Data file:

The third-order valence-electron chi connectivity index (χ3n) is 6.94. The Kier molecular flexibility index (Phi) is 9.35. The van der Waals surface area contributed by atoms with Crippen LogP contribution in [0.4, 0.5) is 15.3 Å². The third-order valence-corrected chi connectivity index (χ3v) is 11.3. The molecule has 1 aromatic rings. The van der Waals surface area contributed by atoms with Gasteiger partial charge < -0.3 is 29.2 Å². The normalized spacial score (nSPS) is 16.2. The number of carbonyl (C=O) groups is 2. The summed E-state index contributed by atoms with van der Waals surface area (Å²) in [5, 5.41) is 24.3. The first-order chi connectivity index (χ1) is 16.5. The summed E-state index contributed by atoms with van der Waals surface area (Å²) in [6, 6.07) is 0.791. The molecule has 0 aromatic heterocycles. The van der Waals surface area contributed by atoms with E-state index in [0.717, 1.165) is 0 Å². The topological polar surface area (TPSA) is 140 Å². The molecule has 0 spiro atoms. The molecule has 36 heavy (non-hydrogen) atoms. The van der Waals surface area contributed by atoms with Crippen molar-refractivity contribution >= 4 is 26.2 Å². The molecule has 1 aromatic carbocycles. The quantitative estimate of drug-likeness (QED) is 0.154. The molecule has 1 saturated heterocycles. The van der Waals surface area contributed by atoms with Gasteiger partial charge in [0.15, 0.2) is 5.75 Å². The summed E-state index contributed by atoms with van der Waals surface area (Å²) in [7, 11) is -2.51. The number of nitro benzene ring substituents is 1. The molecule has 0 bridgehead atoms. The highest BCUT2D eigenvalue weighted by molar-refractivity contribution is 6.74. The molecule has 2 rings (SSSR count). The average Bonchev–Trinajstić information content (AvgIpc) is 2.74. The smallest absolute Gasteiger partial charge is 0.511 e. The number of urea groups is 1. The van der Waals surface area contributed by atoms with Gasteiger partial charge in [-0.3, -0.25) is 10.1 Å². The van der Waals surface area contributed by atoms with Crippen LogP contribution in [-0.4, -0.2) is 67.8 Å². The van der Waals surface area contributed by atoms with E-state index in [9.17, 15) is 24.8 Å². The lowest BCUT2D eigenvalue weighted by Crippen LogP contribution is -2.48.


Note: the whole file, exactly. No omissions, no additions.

The third-order valence-electron chi connectivity index (χ3n) is 6.94. The Kier molecular flexibility index (Phi) is 9.35. The van der Waals surface area contributed by atoms with Crippen LogP contribution in [0.4, 0.5) is 15.3 Å². The third-order valence-corrected chi connectivity index (χ3v) is 11.3. The molecule has 1 aromatic rings. The van der Waals surface area contributed by atoms with Gasteiger partial charge < -0.3 is 29.2 Å². The normalized spacial score (nSPS) is 16.2. The number of carbonyl (C=O) groups is 2. The summed E-state index contributed by atoms with van der Waals surface area (Å²) in [5, 5.41) is 24.3. The first-order chi connectivity index (χ1) is 16.5. The summed E-state index contributed by atoms with van der Waals surface area (Å²) in [6, 6.07) is 0.791. The molecule has 0 aromatic heterocycles. The van der Waals surface area contributed by atoms with E-state index in [0.717, 1.165) is 0 Å². The topological polar surface area (TPSA) is 140 Å². The molecule has 0 spiro atoms. The molecule has 36 heavy (non-hydrogen) atoms. The van der Waals surface area contributed by atoms with Crippen molar-refractivity contribution >= 4 is 26.2 Å². The molecule has 1 aromatic carbocycles. The quantitative estimate of drug-likeness (QED) is 0.154. The molecule has 1 saturated heterocycles. The van der Waals surface area contributed by atoms with Gasteiger partial charge in [0.15, 0.2) is 5.75 Å². The summed E-state index contributed by atoms with van der Waals surface area (Å²) in [7, 11) is -2.51. The number of nitro benzene ring substituents is 1. The molecule has 0 bridgehead atoms. The highest BCUT2D eigenvalue weighted by molar-refractivity contribution is 6.74. The molecule has 2 rings (SSSR count). The average Bonchev–Trinajstić information content (AvgIpc) is 2.74. The smallest absolute Gasteiger partial charge is 0.511 e. The number of urea groups is 1. The van der Waals surface area contributed by atoms with Gasteiger partial charge in [-0.3, -0.25) is 10.1 Å². The van der Waals surface area contributed by atoms with Crippen LogP contribution in [-0.4, -0.2) is 67.8 Å². The van der Waals surface area contributed by atoms with E-state index in [9.17, 15) is 24.8 Å². The lowest BCUT2D eigenvalue weighted by Crippen LogP contribution is -2.48.